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Tallmansville man charged with assault on an officer after altercation on Hickory Flat Road

TALLMANSVILLE – A Tallmansville man was transported to St. Joseph’s Hospital for treatment following a physical altercation with two local law enforcement officers Friday.

Thomas Clayton Summers, 29, was charged with one count of assault on an officer, a misdemeanor, and two counts of obstructing an officer, also a misdemeanor.

According to the complaint filed in the Upshur County Magistrate Clerk’s Office by investigating officer Cpl. V.J. Pyles with the Buckhannon detachment of the West Virginia State Police, the incident occurred on Hickory Flat Road.

Pyles had responded to a motor vehicle accident on Hickory Flat, his report states. When he arrived on scene, he was advised “that a male was walking away from the scene [of the accident].”

Pyles identified Summers as the man walking away and made contact with him, the report says.

The report notes that Summers was “visibly intoxicated and reserved” and goes on to say that he “was not very cooperative.”

Deputy Tyler Chidester was assisting Pyles. As the state trooper headed back to the scene of the motor vehicle accident, Chidester told him that Summers was “becoming combative” and attempting to walk away.

According to the report, the two officers and Summers became involved in a physical altercation.

“[I] observed [Summers] and Deputy Chidester in a physical altercation,” Pyles wrote. “[I] then became involved in the altercation and told the defendant (Summers) several times to stop resisting.”

Pyles’ account says Summers kept trying to fight the two officers and allegedly “grabbed [Pyles] by the gun belt” near his firearm.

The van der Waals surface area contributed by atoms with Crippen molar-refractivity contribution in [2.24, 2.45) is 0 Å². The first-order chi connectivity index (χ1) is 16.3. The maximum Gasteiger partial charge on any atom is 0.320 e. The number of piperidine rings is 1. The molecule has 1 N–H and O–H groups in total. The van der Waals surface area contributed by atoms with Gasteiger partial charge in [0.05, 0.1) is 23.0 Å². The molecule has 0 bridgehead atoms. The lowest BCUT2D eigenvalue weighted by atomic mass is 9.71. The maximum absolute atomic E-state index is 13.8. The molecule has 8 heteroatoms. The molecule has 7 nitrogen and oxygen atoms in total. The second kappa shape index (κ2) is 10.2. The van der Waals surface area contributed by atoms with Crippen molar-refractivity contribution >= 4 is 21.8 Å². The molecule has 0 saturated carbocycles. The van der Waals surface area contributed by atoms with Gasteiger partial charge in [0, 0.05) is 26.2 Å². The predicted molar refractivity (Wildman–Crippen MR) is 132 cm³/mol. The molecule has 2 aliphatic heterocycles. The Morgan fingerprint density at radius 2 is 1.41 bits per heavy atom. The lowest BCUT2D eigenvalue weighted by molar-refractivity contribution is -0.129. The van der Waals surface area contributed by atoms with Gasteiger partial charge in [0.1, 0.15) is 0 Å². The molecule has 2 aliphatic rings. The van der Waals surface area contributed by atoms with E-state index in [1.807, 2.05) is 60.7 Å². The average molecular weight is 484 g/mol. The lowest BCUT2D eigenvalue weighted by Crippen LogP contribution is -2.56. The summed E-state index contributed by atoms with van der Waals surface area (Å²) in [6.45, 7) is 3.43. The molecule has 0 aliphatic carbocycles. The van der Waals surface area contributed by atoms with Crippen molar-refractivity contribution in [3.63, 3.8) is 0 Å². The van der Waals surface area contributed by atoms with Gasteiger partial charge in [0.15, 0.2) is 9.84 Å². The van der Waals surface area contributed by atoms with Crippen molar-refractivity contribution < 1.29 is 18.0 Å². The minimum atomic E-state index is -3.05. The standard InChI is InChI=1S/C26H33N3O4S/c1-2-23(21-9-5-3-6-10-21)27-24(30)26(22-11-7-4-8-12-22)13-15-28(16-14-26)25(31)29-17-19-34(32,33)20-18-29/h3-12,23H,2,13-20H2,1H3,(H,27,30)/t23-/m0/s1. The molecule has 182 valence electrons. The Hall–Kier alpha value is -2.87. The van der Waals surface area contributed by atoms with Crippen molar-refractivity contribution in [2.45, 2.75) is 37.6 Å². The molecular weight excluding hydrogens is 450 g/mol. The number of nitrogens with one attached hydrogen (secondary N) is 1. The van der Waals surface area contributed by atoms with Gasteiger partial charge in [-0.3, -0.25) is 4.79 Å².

Pyles and Chidester placed Summers into restraints and he was transported to WVU Medicine St. Joseph’s Hospital for treatment. He was then taken to Tygart Valley Regional Jail.

Magistrate Mike Coffman set bond at $50,000 — $10,000 for each count of obstructing an officer and $30,000 for the assault on an officer charge.

The penalty for a conviction on each count of obstructing is imprisonment for up to one year and/or a fine ranging from $50 to $500. If found guilty of assault on an officer, Summers would face jail time from 24 hours up to six months and/or a fine of up to $200.

In other, unrelated crime news, Khori Wayne Simmons, 23, of Buckhannon was charged with one misdemeanor count of fleeing from an officer, no vehicle, and one felony count of attempt to commit grand larceny.

According to the complaint written by investigating officer Sgt. Marshall Powers with the Upshur County Sheriff’s Department, Powers had been on routine patrol driving east on Island Avenue when he turned in to a parking lot to check on a 2000 Jeep Cherokee that had been parked there.

Then, Powers reportedly saw two male subjects running away from the Jeep.

“I immediately noticed the dome light come on inside the Jeep and witnessed two male subjects running away from the Jeep,” Powers wrote in the complaint.

Powers’ report says the Jeep’s owner, Edwin Todd Carpenter, had parked it there in an effort to sell it.

A chase ensued with Powers and several assisting officers attempting to track the footprints of the two people in the snow.

Powers wound up at 9 ½ Cleveland Ave., where he allegedly located Christian Tyler Jarrell, according to the complaint. Powers noticed a second pair of “extremely wet” shoes at the residence, and the residents there allegedly told the office that the shoes belonged to Simmons.

Powers returned to the parking lot and saw that the passenger-side rear window had been removed from the Jeep, the steering column had been busted off and the wires to the ignition been cut, the complaint states.

Powers later interviewed Simmons and Jarrell.

“They advised they continued to flee from [me] after being told to stop because they didn’t want to go to jail,” Powers wrote, stating the estimated value of the Jeep was $3,500.

The penalty for a conviction of fleeing from an officer is a fine of $50 to $500 and/or confinement in jail for not more than one year. If found guilty of attempt to commit grand larceny is confinement in the state penitentiary for one to three years or imprisonment for up to one year and a fine of up to $500.

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